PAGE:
The Book Forger: The True Story of a Literary Crime That Fooled the World by Joseph Hone - review by Nigel Andrew

Nigel Andrew

Fake It Till You Make It

The Book Forger: The True Story of a Literary Crime That Fooled the World

By

Chatto & Windus 336pp £22
 

This book has a great story to tell – the author calls it, without exaggeration, ‘perhaps the most sensational literary scandal of the last hundred years’ – and Joseph Hone narrates it brilliantly. Strictly speaking, it was not quite a ‘literary’ scandal but rather a bibliographical one, as it involved the faking of physical books, not their contents. It was a scandal affecting the most exalted levels of book collecting and the book market, and the man responsible for the faking was one of the most revered authorities and collectors of the first part of the 20th century, Thomas James Wise. 

The story of Wise’s most egregious crimes was first told by the two men who uncovered them (further crimes came to light later, revealed by Hone himself, among others). The booksellers John Carter and Graham Pollard published their findings in 1934 in a book with the deceptively bland title An Enquiry into the Nature of Certain Nineteenth Century Pamphlets. It caused an instant sensation, not only shaking the antiquarian book trade and dethroning Wise, but also becoming a news story. It was the result of a long process of painstaking detective work, making use of the latest forensic techniques, notably the chemical analysis of paper. Carter and Pollard’s exposé stuck scrupulously to the facts, and the authors took care to stay out of the courts by never actually stating Wise’s guilt. The evidence they presented was so overwhelming that they didn’t need to.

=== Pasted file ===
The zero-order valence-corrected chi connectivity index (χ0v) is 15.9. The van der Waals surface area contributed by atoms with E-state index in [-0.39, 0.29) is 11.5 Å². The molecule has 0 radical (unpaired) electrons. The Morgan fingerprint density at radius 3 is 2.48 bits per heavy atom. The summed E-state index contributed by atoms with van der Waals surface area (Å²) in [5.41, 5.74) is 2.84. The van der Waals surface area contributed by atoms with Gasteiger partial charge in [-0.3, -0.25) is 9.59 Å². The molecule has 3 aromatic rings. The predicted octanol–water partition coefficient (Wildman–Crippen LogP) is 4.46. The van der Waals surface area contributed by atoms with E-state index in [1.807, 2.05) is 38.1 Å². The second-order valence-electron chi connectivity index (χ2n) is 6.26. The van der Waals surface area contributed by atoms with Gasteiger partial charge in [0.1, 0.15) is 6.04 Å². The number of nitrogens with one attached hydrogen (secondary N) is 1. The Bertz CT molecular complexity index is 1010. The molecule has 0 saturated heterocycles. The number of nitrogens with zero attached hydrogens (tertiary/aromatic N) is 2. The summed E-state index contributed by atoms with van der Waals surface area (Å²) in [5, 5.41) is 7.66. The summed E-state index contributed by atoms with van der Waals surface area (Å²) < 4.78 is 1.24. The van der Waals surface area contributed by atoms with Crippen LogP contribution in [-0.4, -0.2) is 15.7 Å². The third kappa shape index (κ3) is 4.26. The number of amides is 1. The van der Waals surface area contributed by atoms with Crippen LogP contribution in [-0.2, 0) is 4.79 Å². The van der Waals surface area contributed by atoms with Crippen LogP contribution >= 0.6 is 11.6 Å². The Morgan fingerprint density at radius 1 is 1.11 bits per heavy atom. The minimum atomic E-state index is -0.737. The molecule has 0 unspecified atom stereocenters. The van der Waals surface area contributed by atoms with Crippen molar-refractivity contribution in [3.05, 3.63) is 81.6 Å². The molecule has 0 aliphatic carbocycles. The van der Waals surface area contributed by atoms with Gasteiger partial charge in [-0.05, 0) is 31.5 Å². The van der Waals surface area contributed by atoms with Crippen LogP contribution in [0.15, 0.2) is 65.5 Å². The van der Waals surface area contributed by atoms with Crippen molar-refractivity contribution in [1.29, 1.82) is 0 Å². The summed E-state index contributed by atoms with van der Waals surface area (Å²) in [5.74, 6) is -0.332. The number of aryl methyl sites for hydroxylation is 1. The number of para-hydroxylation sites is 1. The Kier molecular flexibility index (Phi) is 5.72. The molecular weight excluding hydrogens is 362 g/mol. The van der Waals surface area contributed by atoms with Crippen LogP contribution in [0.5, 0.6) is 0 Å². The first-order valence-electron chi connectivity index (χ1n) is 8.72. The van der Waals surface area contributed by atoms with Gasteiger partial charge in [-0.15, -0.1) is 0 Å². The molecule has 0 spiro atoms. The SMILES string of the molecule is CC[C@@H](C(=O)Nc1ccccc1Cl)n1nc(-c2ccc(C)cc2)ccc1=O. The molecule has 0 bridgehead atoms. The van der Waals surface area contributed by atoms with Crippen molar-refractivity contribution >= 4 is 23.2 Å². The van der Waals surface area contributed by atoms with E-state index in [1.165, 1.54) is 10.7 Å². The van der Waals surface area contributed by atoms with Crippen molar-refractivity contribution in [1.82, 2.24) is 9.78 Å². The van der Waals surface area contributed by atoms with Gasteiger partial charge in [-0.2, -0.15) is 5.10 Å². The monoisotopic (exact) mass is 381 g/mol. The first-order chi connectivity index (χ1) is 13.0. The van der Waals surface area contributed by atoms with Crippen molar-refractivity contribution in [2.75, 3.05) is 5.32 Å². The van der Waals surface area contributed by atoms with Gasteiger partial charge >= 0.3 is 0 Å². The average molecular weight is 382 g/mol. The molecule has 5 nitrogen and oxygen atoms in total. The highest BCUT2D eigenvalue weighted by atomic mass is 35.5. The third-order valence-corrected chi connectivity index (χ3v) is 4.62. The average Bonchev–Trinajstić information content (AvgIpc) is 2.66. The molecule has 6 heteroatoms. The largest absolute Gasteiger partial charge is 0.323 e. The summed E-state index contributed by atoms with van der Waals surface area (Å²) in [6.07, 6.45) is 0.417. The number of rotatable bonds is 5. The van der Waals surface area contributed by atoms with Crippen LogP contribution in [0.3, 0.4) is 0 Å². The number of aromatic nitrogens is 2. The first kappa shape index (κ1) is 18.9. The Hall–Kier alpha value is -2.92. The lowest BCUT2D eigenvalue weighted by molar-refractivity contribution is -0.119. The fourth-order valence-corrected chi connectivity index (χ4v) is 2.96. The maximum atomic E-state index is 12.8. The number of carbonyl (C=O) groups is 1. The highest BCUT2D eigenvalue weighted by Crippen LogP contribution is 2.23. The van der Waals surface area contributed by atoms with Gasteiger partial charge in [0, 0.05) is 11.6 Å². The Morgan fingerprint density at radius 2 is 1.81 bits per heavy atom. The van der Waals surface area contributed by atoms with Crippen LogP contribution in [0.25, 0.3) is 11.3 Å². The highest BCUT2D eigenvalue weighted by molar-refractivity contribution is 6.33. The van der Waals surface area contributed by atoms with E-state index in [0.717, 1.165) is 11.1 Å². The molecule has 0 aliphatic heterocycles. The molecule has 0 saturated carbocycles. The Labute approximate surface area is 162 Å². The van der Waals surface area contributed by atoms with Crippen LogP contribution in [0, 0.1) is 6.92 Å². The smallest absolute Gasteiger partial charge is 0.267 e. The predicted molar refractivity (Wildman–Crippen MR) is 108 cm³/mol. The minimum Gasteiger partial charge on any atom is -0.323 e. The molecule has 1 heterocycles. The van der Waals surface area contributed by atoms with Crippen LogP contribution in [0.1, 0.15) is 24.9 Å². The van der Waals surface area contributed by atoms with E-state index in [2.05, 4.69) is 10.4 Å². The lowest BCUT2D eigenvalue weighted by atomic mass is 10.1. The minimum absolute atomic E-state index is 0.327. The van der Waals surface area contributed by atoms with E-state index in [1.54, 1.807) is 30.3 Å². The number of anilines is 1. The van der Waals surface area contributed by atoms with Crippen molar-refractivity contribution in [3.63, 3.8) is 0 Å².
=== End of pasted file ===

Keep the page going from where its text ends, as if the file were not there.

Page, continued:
Hone expertly spins two narrative strands. They start out in parallel but increasingly intertwine, finally coming together in an account of Pollard’s climactic face-to-face confrontation with the cornered Wise. One narrative strand follows Wise from his early days in the various literary societies that thrived in late Victorian times, through

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